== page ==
Chinese Reformers Petition for Review of Subversion Law
By JIM YARDLEY and CHRIS BUCKLEY
Published: February 1, 2004
EIJING, Sunday, Feb. 1 — A group of prominent Chinese academics, lawyers and liberal reformers made a bold public demand on Sunday for a definition of freedom of expression in China that would clearly establish the extent to which citizens can legally criticize the nondemocratic government.
The group posted a petition on Web sites in China as well as overseas. The petition focused on China's vaguely defined antisubversion law, which the police often invoke to arrest critics of the government, and called for a "judicial interpretation" of the legality of the provision under the Chinese Constitution.
The petition also called for the release of Du Daobin, an Internet essayist who was arrested late last year on subversion charges. Organizers plan to collect signatures on line and to present the petition to the government — in another example of how the Internet is becoming a potent vehicle for mobilizing support for political and legal reform here.
"In recent years, and especially since last year, the Internet has emerged as a forum where intellectuals can defend civic freedoms," said Wang Yi, 30, a law professor in western China who helped organize the petition drive.
The petition is signed by 102 writers, editors, lawyers, philosophers, liberal economists and dissidents. They include Liu Xiaobo, a well-known dissident from the Tiananmen Square crackdown in 1989; Yu Jie, an essayist and government critic; Liu Junning, a liberal political theorist; and He Weifang, a Beijing law professor and commentator.
The issue of constitutional reform is gaining an increasingly high profile in China in official and intellectual circles. In March, the National People's Congress is expected to ratify a much-touted constitutional amendment establishing the right to private property. The government is also considering an amendment to the Constitution to include "respecting and protecting human rights."
Public awareness of the Chinese Constitution as a supreme law has been growing. Protesters increasingly cite it in making claims on issues of basic rights.
But as China tries to establish itself as a nation ruled by laws, those rights remain largely unfulfilled, as evidenced by Mr. Du's case.
He is a minor government official in central Hubei Province who gained a following for his writings on the Internet, including his support for democracy in Hong Kong. He also wrote an essay calling for the release of a jailed Internet dissident, Liu Di. Ms. Liu was released in November and has signed the current petition.
The authorities arrested Mr. Du in October, and prosecutors are now trying to decide whether enough evidence exists to bring an indictment.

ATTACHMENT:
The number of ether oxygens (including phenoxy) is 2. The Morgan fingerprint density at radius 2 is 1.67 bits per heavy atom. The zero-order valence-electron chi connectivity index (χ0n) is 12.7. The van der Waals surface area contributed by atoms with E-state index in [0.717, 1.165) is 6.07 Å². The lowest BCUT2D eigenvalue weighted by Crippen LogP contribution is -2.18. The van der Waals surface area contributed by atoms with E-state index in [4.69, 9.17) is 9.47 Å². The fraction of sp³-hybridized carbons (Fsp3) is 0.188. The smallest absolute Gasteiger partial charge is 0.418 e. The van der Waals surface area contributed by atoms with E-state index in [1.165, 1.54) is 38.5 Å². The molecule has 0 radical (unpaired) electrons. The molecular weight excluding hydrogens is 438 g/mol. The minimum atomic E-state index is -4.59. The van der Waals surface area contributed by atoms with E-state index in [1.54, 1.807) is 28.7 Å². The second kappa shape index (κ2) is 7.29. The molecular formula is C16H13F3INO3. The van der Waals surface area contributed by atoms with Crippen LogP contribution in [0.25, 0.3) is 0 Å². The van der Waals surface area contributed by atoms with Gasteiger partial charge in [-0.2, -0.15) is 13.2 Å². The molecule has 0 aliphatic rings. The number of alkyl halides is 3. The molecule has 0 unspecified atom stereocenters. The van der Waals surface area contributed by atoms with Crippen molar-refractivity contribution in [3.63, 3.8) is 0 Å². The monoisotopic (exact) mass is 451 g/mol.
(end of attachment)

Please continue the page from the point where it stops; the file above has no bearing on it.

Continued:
The authorities contend that Mr. Du wanted to topple the government. But Mo Shaoping, the Beijing lawyer representing him, said the provision was so vague that it failed to define boundaries for freedom of speech or limits on criticizing the government.
"Du Daobin maintains that he wasn't trying to subvert or overthrow the government," said Mr. Mo, who did not sign the petition. "His criticisms were well intentioned and constructive."
The petitioners contend that the vagueness of the law is essentially a license for abuse that allows the police to arrest anyone who criticizes the government, regardless of their intent. As a remedy, they are calling on China's highest court, the Supreme People's Court, to review the constitutionality of the provision.
"The main problem with the law is that it's very broadly expressed, and so we need more specific legal definitions," said Mr. He, the Beijing law professor who signed the petition. "But the judiciary has never offered any clear direction."
Petition organizers are trying to tap into the growing influence of China's 80 million Internet users, a number that is rising rapidly. The petition warned that convicting Mr. Du would be an "utterly dangerous precedent" for Internet users.
Mr. Wang, one of the petition organizers, said the petition drive was partly the result of a greater confidence on the part of intellectuals in making such a public stand. He cited several cases over the last year in which the government has responded to petition drives.
Yet asked if he worried about official retribution, he said: "I'm really not sure about the size of the risk. Under a nontransparent legal system, it's a bit like being behind a closed door, and you don't know if the police officer is one meter from your door or a thousand meters away."